Riverside Radiology Doubles Down on Distributed Reading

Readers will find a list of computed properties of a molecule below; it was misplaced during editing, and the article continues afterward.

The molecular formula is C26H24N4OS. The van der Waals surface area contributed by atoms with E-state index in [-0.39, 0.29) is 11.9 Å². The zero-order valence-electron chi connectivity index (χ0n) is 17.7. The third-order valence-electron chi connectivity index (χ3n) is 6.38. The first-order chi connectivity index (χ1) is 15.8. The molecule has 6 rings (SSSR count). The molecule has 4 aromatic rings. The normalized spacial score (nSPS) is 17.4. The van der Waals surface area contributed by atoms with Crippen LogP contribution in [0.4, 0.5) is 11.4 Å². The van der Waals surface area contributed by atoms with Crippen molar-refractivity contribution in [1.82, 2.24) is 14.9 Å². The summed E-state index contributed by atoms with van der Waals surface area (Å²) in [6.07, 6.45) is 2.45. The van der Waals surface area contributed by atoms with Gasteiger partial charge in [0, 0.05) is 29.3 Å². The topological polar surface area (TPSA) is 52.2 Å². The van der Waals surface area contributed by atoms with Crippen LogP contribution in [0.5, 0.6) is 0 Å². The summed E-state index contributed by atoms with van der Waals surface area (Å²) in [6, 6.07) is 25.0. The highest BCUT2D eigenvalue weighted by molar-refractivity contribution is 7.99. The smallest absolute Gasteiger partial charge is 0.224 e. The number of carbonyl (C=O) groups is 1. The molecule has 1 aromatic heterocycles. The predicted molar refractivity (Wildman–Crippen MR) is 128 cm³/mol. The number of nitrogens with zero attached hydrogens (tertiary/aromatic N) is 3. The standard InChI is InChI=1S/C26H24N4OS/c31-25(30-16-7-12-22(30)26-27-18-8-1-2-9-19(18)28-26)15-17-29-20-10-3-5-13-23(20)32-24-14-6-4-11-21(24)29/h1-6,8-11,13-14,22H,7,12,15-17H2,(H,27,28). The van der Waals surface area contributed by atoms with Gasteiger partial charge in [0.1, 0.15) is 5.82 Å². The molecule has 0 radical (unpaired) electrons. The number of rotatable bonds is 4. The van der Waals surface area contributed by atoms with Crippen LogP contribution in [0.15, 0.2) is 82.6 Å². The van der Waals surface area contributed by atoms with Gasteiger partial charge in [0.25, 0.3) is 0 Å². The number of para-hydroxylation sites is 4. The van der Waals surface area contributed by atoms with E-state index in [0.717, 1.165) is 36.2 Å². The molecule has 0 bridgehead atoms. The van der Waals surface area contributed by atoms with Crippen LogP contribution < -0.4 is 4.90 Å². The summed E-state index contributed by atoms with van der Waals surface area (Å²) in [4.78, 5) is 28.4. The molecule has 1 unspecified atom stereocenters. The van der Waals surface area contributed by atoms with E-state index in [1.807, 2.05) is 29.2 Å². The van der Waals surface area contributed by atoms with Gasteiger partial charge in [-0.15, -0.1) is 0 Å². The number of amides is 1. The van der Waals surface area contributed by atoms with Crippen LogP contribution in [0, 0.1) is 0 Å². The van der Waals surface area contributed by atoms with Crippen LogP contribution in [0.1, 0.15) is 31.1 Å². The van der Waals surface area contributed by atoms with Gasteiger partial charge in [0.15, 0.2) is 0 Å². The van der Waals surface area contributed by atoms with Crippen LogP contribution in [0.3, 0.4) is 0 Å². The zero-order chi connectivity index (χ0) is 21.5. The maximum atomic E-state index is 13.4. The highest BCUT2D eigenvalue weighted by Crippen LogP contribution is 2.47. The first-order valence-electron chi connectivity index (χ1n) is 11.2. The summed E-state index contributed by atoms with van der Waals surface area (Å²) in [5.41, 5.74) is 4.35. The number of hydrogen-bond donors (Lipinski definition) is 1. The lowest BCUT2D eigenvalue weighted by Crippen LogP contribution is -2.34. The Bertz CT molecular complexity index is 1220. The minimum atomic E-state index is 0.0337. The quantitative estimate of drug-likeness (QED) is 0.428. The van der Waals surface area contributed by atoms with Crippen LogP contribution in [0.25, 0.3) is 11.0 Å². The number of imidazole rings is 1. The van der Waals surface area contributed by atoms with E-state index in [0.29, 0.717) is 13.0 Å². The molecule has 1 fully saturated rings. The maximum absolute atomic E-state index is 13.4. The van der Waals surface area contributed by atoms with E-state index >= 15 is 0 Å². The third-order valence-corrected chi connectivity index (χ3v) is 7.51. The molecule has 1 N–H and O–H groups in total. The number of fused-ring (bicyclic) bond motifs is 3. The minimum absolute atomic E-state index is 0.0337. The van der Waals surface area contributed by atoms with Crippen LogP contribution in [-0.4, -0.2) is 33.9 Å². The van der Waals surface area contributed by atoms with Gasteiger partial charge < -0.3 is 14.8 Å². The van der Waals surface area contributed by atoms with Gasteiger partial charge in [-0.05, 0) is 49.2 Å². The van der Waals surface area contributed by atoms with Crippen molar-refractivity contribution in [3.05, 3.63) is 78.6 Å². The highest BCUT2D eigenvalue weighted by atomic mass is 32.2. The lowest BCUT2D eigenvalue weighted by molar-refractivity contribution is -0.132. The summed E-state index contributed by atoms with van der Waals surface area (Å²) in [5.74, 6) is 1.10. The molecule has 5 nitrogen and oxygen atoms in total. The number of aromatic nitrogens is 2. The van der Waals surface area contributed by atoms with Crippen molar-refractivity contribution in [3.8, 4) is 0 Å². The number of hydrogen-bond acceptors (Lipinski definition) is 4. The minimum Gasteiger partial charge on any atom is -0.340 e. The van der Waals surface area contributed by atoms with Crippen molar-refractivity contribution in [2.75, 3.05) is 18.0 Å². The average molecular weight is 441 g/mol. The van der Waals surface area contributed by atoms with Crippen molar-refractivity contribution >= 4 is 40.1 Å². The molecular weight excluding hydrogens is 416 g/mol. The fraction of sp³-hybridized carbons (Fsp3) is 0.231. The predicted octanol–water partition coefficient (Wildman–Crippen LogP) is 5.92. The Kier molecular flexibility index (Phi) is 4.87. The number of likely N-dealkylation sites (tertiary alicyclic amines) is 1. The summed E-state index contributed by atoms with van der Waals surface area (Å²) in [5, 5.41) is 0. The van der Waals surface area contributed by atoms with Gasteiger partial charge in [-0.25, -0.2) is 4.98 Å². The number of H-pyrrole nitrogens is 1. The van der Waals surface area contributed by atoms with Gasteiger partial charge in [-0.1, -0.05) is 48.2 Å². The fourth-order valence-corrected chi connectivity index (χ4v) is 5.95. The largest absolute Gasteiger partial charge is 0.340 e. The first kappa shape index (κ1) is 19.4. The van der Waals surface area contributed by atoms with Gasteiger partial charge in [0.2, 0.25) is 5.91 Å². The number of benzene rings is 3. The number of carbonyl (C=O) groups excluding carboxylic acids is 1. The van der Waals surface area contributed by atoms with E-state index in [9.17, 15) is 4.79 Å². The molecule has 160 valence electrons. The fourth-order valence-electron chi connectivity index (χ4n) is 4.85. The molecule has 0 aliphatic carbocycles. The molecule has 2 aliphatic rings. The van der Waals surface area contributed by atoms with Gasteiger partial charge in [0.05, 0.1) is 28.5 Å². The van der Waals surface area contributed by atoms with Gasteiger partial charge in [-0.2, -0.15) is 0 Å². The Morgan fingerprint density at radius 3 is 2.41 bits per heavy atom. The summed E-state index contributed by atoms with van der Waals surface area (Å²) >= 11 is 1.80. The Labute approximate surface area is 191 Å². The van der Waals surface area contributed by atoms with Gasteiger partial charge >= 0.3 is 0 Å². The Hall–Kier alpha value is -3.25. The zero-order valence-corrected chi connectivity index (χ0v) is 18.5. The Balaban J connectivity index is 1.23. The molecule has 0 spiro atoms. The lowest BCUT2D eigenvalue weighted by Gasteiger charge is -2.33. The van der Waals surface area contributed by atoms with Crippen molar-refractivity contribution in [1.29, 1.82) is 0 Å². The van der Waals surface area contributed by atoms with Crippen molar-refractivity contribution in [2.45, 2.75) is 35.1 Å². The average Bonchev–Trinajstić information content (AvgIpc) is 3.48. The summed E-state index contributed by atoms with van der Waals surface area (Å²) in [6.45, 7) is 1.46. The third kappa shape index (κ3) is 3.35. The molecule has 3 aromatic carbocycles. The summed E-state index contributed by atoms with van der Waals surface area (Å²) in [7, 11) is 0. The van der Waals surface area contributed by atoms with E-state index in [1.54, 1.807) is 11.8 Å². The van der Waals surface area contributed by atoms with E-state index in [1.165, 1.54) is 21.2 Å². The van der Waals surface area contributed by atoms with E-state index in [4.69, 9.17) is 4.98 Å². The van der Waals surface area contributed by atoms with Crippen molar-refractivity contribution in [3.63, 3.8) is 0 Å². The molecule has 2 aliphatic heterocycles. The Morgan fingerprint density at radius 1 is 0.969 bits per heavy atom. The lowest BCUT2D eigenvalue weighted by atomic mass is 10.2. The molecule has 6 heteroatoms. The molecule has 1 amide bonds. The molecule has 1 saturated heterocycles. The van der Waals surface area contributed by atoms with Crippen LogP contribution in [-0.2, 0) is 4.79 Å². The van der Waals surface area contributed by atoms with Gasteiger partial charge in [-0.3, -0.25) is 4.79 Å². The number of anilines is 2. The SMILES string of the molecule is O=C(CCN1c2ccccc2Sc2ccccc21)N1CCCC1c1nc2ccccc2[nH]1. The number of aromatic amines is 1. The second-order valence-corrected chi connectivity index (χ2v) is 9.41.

To improve patient care and further build its business, Riverside Radiology of Columbus, Ohio, wanted to provide 24/7, subspecialized service to all 10 of its hospital clients. The busy radiology practice, with 70 physicians, was already providing 24/7 coverage to its hospitals, but according to Mark Alfonso, MD, president of Riverside Radiology, “We wanted to be able to offer the same level and quality of service across our entire enterprise. We didn’t want any areas not to be getting the same attention as others.” The answer was implementing a distributed reading solution that would enable Riverside Radiology’s physicians to read from a single worklist, irrespective of where the studies originated. The practice was using the Synapse® PACS from FUJIFILM Medical Systems USA, Inc, Stamford, Connecticut, and its radiologists decided that they wanted to continue to read through the Synapse CommonView interface. Therefore, Ron Hosenfeld, Riverside Radiology’s CIO, and his team set to work building a platform that would enable the practice’s physicians to send reports seamlessly while still using their PACS of choice for interpretation. “We worked on the platform for 14 months, but had been building it for some time before then,” Hosenfeld says. “It’s one of those overnight successes that actually takes 20 years.” Innovative Solution Hosenfeld sought a commercially available platform that would fulfill Riverside Radiology’s needs, but found existing solutions lacking. “Many of the worklist vendors provide the list, but fall short on functionality,” he notes. “Our current solution has integrated six different PACS across 13 databases, and two unrelated voice-recognition systems, into a single, efficient workflow for the radiologists.” In the end, Riverside Radiology’s IT team developed the solution in-house using the C# and Microsoft® ASP.NET programming languages, which presented challenges as well. “Many of our bumps were caused by the engineers not fully understanding what the radiologists desired. Only by sitting with the radiologists for hours and hours were we able to break through and establish a shared vocabulary,” Hosenfeld says. Hosenfeld’s solution involves a single database, hosted by Riverside Radiology, through which the group’s radiologists can access all of a patient’s prior exams from any of the practice’s client hospitals. “It does a lot of querying in the background, matching patients’ medical-record numbers and identifications so we can access their data across multiple hospitals,” Alfonso says. “It’s a great advantage—it provides excellent quality to the patients because we have the ability to be more conclusive in our diagnoses.” The database is encrypted to ensure security, Hosenfeld says, and programmed to deliver a hospital client’s reports in compliance with its own PACS and voice-recognition systems (rather than those of Riverside Radiology). The Synapse CommonView feature links to the database, enabling Riverside Radiology’s radiologists to read studies on their familiar PACS. “It’s a complex project, making sure that you’re not messing up the hospital’s data flow in any way, so all it sees is a better product from you,” Hosenfeld says. “It really helps if you have a success with a hospital that can point back at you and say, ‘These guys won’t make your life miserable.’ We try not to force our hospitals to change their workflow or rewrite their interfaces.” Exams are routed to shared worklists that are accessed by all radiologists qualified to read them. “We have subspecialized and general lists that are sorted by priority, so that every patient, from the smallest facility to the largest, gets treated equally,” Hosenfeld says. “In many cases, we have written monitoring agents into the software that prevent exams from sitting too long; the alerts constantly watch the available exams and alert either our operations personnel or our radiologists, as appropriate.” Better Service and Care The new distributed reading platform has been a home run from every perspective, the team at Riverside Radiology reports. Since launching the platform about a year ago, the practice has added three new hospital clients, for a total of 13, without needing to add a similar proportion of radiologists to help cover the increase in workload. “It’s really allowed us to be more efficient, so we haven’t needed to add as many physicians as we might have,” Marcia Flaherty, CEO of Riverside Radiology, reports. According to Flaherty and Alfonso, productivity per radiologist is up by as much as 20%; Hosenfeld adds, “This has really destressed the physicians. Their workflow is more even and consistent, so they can work steadily and get more done.” Riverside Radiology’s model places an on-site radiologist at each client hospital to handle on-site work and consultations with medical staff; an operations team further bolsters customer service, adding the personal touch that teleradiology services can lack. “This model provides a lot of good interaction with the referring physicians,” Flaherty says. “Our 24/7 operations process backs up our radiologists and helps them stay in touch with referring physicians as well.” Hospital service has improved greatly, Alfonso says; not only is Riverside Radiology now able to pay equal attention to all of its client sites, regardless of size, but the practice has also improved its turnaround times, thanks to the new system. “The vast majority of the time, the practices are getting a final report for the emergency department within 30 minutes,” Alfonso says. “With patients in the emergency department, the hospital needs to know whether it needs to admit them or can discharge them safely; it also makes the experience better for patients, because they don’t have to wait as long. The hospitals have been very pleased.” Hosenfeld shares a story of a client hospital’s triage of a 17-year-old boy with stroke symptoms. “Who would think a kid was having a stroke?” he says. “Because our physicians were able to interact with the emergency department so quickly and seamlessly, he received care as if he were at the foremost stroke center in the state. The speed makes a huge difference—it’s a great use of the technology, and it changed the course of this kid’s life.” Hosenfeld’s anecdote illustrates the primary benefit of the new system: improved patient care. “We’re even able to identify patients who may be having unnecessary repeat exams, so there’s an inherent cost savings, as well as a way to track radiation exposure,” Alfonso says. “In the future, we’ll be able to identify patients who have had a lot of high-dose studies in a short period of time.” Flaherty adds, “We have so much other information now that we can use from a comparative standpoint. We’re able to provide better clinical information.” Hosenfeld concludes, “This provides the same level of treatment to your grandmother, at a small community hospital, as to someone at a trauma center in a big city. It’s just plain better care.” Cat Vasko is editor of ImagingBiz.com and associate editor of Radiology Business Journal.